With the HSC period closing in, this year’s cohort will be anticipating the release of their ATAR on Friday, 18 December 2020.
Even in less fraught times, many students worry over their ATAR and the perceived consequences. Last year, a national survey of 420 Australian senior high school students[i] revealed 57 per cent of students believed it was ‘extremely important’ to achieve a certain ATAR. More than half of the participants had a specific score in mind. Fifty-five per cent were aiming for an ATAR of at least 90 – even though more than half of the group considered such an ATAR to be ‘impossible’. Disturbingly, over 80 per cent of the students in the survey went as far as to say that a low score would be ‘detrimental to their life’. Keeping in mind, these were the concerns of students who had experienced a “normal” HSC year.
As we know, 2020 has been anything but normal. The disruptions caused by the COVID-19 pandemic have imposed a unique set of challenges on our Year 12 students. The sudden change to a remote classroom and the general sense of upheaval and uncertainty have undermined the confidence of many students. The HSC COVID-19 Impact Report[ii] released earlier this year analysed the effect of the pandemic restrictions on HSC students across public and selective, private and independent and Catholic school sectors. It revealed that four in five students surveyed felt disadvantaged for the HSC due to COVID-19 restrictions. Some worried that their ATAR would be compromised, that the degrees they were aiming for would no longer be attainable or even feared they would somehow be ‘locked out’ of their desired career as a result.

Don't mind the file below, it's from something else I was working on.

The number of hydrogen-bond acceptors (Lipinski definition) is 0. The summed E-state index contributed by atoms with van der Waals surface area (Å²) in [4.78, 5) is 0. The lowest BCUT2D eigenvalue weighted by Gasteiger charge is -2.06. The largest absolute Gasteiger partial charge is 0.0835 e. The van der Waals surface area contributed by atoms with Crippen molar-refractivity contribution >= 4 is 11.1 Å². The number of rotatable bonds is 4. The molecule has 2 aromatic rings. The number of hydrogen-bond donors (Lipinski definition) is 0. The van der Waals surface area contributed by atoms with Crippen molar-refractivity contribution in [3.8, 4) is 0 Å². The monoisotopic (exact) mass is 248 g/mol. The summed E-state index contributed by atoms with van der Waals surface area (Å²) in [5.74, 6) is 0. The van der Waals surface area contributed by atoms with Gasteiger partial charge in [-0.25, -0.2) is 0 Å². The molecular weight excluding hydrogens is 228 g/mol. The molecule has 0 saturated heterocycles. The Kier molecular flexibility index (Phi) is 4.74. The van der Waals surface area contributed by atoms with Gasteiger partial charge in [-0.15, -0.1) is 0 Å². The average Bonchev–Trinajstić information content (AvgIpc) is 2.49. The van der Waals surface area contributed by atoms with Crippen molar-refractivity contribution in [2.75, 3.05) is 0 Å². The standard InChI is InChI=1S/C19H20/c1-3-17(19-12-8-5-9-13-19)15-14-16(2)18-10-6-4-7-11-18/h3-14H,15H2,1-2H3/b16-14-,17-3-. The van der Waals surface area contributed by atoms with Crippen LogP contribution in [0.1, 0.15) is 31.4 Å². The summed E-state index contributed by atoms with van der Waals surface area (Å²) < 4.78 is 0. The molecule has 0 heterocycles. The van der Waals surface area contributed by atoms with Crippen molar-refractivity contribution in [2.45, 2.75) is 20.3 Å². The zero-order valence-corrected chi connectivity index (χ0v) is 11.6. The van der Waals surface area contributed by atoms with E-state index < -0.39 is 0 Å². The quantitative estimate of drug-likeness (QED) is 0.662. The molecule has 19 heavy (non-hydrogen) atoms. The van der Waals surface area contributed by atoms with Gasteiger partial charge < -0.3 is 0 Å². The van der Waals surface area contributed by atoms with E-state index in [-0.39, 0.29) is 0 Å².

ATAR fears are unfounded
When students don’t achieve the ATAR they were hoping for, there are many ways to achieve their study and career goals. As an educator, I believe we have a duty to encourage young people to keep the ATAR in perspective, especially during a year when they are feeling so vulnerable. The reality is, even before COVID-19 only around one quarter of students entered Australian universities based on their ATAR.[iii] The system is more flexible than many students or their parents realise. There are numerous options, such as interviews, preparation tests, portfolios, recognition of knowledge from paid or voluntary work or completing a pathway course to gain credit for university entry. Some students choose to take a break from study and gain valuable life experiences by the detours they take along the way.